4 She spoke of the fairies on our way back to the house. “We are leaving tomorrow morning,” she said. She planned to go on an imaginary journey on the eve of her fourth birthday, when we had planned a party in the backyard. I took her up to bed after dinner whilst Sarah did the washing up. “Daddy,” she said. “I want to hear the tale of sleeping beauty tonight.” Rosie slept by the time I had finished with the story. I thought she looked like an angel with her pale face framed by her hair, when Sarah appeared at the door. “She‟s going on a journey with her invisible friends,” I said. Sarah smiled. “She talks about them all the time.” “I‟m not leaving her alone tonight,” I said. “Don‟t worry.” I covered myself with the duvet, thinking of invisible people taking my daughter on a journey to the heavens. Sarah thought I fretted about nothing. “She won‟t go away,” she said. “I wouldn‟t be so sure.” “Why do you say that?” she asked. “I have this feeling,” I said. I thought of my daughter‟s imagination. She talked to dollies, ate invisible food and went on imaginary journeys into a parallel world none of us could see. I dreamed of my daughter and the fairies disappearing amidst the clouds later on that night. Wait for me, I said, but she had gone to another place by the time I reached her, leaving me all alone in the world. Sunlight sneaked through the curtains the next morning, but Rosie‟s place in the bed looked empty. My daughter must have gone out to play with her invisible friends or someone must have stolen her during the night.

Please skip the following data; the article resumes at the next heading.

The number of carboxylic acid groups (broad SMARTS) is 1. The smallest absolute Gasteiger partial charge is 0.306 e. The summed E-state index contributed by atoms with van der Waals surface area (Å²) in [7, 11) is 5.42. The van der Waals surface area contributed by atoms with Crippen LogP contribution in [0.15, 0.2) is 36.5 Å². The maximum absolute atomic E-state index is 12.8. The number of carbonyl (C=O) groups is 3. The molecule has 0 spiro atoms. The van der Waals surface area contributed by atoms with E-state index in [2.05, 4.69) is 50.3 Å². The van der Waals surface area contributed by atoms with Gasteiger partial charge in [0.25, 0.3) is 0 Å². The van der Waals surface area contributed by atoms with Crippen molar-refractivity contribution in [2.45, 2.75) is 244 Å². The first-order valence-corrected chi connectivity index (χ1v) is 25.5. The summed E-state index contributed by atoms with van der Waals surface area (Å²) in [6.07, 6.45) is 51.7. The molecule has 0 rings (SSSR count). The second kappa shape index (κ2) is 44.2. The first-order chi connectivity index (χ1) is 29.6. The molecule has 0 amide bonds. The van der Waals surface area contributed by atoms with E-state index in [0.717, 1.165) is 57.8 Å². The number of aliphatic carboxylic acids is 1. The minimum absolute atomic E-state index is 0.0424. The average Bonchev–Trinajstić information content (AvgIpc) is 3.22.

5 “Rosie,” I called. My footsteps echoed through the empty rooms, whilst looking for my daughter in the house. “She could be in the garden,” Sarah said. We saw the remains of the last fairy party scattered by the flowers, as I looked inside her hiding places. “Rosie,” I said. I imagined the most horrible things happening to my daughter in its way through the time continuum. “You slept by her side,” Sarah said. “I didn‟t hear anything,” I said. We discussed whatever had happened to my daughter, including the possibility of someone snatching her during the night. “We must call the police,” I said. I explained how her friends the fairies, could have taken her on a trip to another world lost in the clouds. “They don‟t exist,” Sarah said. I nodded. “I know.” “Why are you thinking in those things then?” “There must be some explanation,” I said. “Not some crazy theory of invisible beings kidnapping her.” We talked of someone taking her away during the night, in spite of me sleeping by her side. “The window was open,” I said.

6 Sarah looked around the curtains for any clues, after I had taken her to the bedroom, but nothing looked out of place in the house. “The police will sort it out,” she said. “She was here last night,” I said. “And gone in the morning,” she said. I nodded. “Exactly.” I thought time played tricks in this branch of our existence, splitting from the others in a universe we didn‟t know much about. “She must be in another reality,” I said. Rosie had to be here, the silence in the kitchen disturbing my thoughts of fairies and other creatures of the night snatching my daughter to some other planes of existence. We heard a noise and Rosie appeared by our side, her hair tied in pony tails framing her pale face. “Where have you been?” I asked. “Daddy,” she said, “the walls had bricks and you said „hello‟ to me while holding the tape measure. Then I ran into mummy.”